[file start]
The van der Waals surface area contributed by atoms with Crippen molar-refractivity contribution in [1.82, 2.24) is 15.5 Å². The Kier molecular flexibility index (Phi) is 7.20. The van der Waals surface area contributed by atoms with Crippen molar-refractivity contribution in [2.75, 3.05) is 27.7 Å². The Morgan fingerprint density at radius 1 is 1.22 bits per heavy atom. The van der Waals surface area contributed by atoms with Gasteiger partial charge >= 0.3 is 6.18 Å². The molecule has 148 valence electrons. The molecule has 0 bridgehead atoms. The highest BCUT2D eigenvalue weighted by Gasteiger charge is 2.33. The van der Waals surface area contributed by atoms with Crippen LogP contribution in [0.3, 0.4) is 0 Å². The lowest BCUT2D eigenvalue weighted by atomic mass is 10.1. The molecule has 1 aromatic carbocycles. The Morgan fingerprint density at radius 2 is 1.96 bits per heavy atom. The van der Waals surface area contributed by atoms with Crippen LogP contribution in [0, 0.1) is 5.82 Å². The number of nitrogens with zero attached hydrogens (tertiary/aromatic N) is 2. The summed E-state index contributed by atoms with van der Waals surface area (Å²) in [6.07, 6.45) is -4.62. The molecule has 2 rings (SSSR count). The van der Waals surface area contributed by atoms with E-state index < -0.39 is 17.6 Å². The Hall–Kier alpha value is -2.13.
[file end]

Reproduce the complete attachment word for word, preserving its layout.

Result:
The van der Waals surface area contributed by atoms with Crippen molar-refractivity contribution in [1.82, 2.24) is 15.5 Å². The Kier molecular flexibility index (Phi) is 7.20. The van der Waals surface area contributed by atoms with Crippen molar-refractivity contribution in [2.75, 3.05) is 27.7 Å². The Morgan fingerprint density at radius 1 is 1.22 bits per heavy atom. The van der Waals surface area contributed by atoms with Gasteiger partial charge >= 0.3 is 6.18 Å². The molecule has 148 valence electrons. The molecule has 0 bridgehead atoms. The highest BCUT2D eigenvalue weighted by Gasteiger charge is 2.33. The van der Waals surface area contributed by atoms with Crippen LogP contribution in [0.3, 0.4) is 0 Å². The lowest BCUT2D eigenvalue weighted by atomic mass is 10.1. The molecule has 1 aromatic carbocycles. The Morgan fingerprint density at radius 2 is 1.96 bits per heavy atom. The van der Waals surface area contributed by atoms with Crippen LogP contribution in [0, 0.1) is 5.82 Å². The number of nitrogens with zero attached hydrogens (tertiary/aromatic N) is 2. The summed E-state index contributed by atoms with van der Waals surface area (Å²) in [6.07, 6.45) is -4.62. The molecule has 2 rings (SSSR count). The van der Waals surface area contributed by atoms with E-state index < -0.39 is 17.6 Å². The Hall–Kier alpha value is -2.13.